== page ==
These two paragraphs, above, demonstrate some of the reasons why understanding that any nonprofit (even yours') is not an island unto itself, nor is it "self sufficient" (no nonprofit that operates well truly is). Every nonprofit works in partnership with its community because without donors (individuals, families, local businesses, local branches of national companies and stores, etc.), without volunteers (individuals, families, local companies' employees and retirees, etc.), without sponsors (who are donating donations), without community collaborations (with other separate organizations (non- or for- profit)) and community partners, or without basic services that any organization needs (e.g. banking, accounting, etc.) a nonprofit (any nonprofit) will not survive.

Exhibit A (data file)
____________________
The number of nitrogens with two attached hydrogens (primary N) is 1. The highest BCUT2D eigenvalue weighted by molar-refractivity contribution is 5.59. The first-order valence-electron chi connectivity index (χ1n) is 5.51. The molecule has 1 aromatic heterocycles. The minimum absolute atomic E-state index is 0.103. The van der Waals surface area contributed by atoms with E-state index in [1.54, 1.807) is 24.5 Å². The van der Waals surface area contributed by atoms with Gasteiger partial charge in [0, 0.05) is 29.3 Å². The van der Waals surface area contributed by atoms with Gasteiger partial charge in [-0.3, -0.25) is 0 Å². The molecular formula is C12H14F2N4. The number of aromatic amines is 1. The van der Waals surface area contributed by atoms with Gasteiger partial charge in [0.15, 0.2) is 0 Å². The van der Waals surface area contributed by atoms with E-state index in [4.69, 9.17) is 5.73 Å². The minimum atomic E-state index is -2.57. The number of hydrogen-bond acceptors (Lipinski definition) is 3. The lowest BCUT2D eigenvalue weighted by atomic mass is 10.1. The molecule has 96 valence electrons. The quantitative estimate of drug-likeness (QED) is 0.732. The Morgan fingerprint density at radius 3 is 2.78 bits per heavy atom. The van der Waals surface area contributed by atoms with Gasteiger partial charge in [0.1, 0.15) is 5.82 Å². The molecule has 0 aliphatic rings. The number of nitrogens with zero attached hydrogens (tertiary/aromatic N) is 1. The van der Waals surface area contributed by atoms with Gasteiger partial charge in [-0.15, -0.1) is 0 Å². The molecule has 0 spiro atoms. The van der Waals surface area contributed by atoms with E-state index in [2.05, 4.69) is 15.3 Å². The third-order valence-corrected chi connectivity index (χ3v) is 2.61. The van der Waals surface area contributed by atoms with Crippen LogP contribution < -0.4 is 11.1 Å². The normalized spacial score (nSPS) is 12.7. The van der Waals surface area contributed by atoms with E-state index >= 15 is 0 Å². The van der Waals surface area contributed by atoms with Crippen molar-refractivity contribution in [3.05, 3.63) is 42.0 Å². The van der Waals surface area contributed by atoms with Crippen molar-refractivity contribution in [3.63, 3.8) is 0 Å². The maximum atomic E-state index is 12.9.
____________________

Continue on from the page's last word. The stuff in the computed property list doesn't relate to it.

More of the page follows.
Donors, today, are not simply seen as 'the next someone that I need to drag a donation out of so then I can spend their money however I see fit'. Donations, today, are understood to be 'someone else's money who have a specific goal that they expect to achieve in the community, at large'. Donors, themselves, are seen today as 'partner investors' who (no matter who or what they are; individuals, families, community foundations, private foundations, corporate foundations, or any government) are first, and foremost, understood to be as concerned about the issue that your organization works for as anyone at your agency is. They donate, not because they have the money and need to blow through it willy-nilly, and they donate not just because of the tax break (studies show, again and again, even in this down economy); donors donate because they want to find solutions to problems in our communities, often they themselves have some relationship to the cause or issue (have worked professionally in that field, or have been effected by the issue, etc.), and have the resources to effect change as a donor. They, therefore, must find nonprofits who serve the cause or issue that they care about to make their dollars do the good that they seek. These intelligent concerned donors consider their donation dollars with the weight of gold by researching nonprofits working on the same issue to determine who they are willing to donate to. Which nonprofit operates: transparently (provides its financials to anyone who asks for them), that operates honestly (reports on the good and also lessons that the agency has learned with the goal to improve and achieve more), efficiently (the agency actively plans and weighs options so that no resources are wasted, etc.), has a volunteer base and staff that demonstrates the latest best professional thinking and methods in the professional field (demonstrating the potential for real success that this agency retains), works with like or related other organizations in the community to be sure it (itself) does not repeat methods' or theories' work already being done or work that has already been attempted but did not result in successes, etc. They are looking for the smartest, most efficient, most successful, and most talented nonprofit working on the cause to spend their money the most wisely. Donors, today, also want to see results. They expect to know where their donation dollar was spent (truthfully) and what was achieved (including lessons learned and where improvements will be made to insure more success the next time that the program is implemented, etc.). If, as a nonprofit, your agency embraces, nay expects, donors to behave in these manners and follows through to interact with the community it operates in to meet these community members at every step of the way then it is setting itself to increase income, increase the number of volunteers, improve the talent volunteering and working for the organization, lessen expenses, and improve programs.